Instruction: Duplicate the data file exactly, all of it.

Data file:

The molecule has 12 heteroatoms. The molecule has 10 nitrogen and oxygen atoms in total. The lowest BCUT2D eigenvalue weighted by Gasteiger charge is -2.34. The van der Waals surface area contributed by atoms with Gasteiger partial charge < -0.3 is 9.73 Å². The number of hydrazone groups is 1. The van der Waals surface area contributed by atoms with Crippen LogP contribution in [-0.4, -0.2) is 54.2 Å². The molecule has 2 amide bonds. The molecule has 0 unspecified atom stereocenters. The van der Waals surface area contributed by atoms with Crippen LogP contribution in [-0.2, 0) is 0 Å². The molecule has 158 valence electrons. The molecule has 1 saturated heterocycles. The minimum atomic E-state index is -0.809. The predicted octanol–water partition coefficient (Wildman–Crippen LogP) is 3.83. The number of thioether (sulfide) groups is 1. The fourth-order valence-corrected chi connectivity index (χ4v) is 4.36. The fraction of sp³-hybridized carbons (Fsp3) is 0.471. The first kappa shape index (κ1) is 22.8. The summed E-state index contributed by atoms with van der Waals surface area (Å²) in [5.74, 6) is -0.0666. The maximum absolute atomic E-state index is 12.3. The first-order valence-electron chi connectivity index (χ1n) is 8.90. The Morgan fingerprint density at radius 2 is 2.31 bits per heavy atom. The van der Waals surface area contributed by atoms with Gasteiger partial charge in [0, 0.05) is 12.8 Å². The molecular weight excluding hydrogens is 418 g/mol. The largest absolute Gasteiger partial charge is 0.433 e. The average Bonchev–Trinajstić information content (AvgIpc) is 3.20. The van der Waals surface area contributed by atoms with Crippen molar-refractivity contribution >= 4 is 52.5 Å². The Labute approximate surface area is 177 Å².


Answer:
The molecule has 12 heteroatoms. The molecule has 10 nitrogen and oxygen atoms in total. The lowest BCUT2D eigenvalue weighted by Gasteiger charge is -2.34. The van der Waals surface area contributed by atoms with Gasteiger partial charge < -0.3 is 9.73 Å². The number of hydrazone groups is 1. The van der Waals surface area contributed by atoms with Crippen LogP contribution in [-0.4, -0.2) is 54.2 Å². The molecule has 2 amide bonds. The molecule has 0 unspecified atom stereocenters. The van der Waals surface area contributed by atoms with Crippen LogP contribution in [-0.2, 0) is 0 Å². The molecule has 158 valence electrons. The molecule has 1 saturated heterocycles. The minimum atomic E-state index is -0.809. The predicted octanol–water partition coefficient (Wildman–Crippen LogP) is 3.83. The number of thioether (sulfide) groups is 1. The fourth-order valence-corrected chi connectivity index (χ4v) is 4.36. The fraction of sp³-hybridized carbons (Fsp3) is 0.471. The first kappa shape index (κ1) is 22.8. The summed E-state index contributed by atoms with van der Waals surface area (Å²) in [5.74, 6) is -0.0666. The maximum absolute atomic E-state index is 12.3. The first-order valence-electron chi connectivity index (χ1n) is 8.90. The Morgan fingerprint density at radius 2 is 2.31 bits per heavy atom. The van der Waals surface area contributed by atoms with Gasteiger partial charge in [0, 0.05) is 12.8 Å². The molecular weight excluding hydrogens is 418 g/mol. The largest absolute Gasteiger partial charge is 0.433 e. The average Bonchev–Trinajstić information content (AvgIpc) is 3.20. The van der Waals surface area contributed by atoms with Crippen molar-refractivity contribution >= 4 is 52.5 Å². The Labute approximate surface area is 177 Å².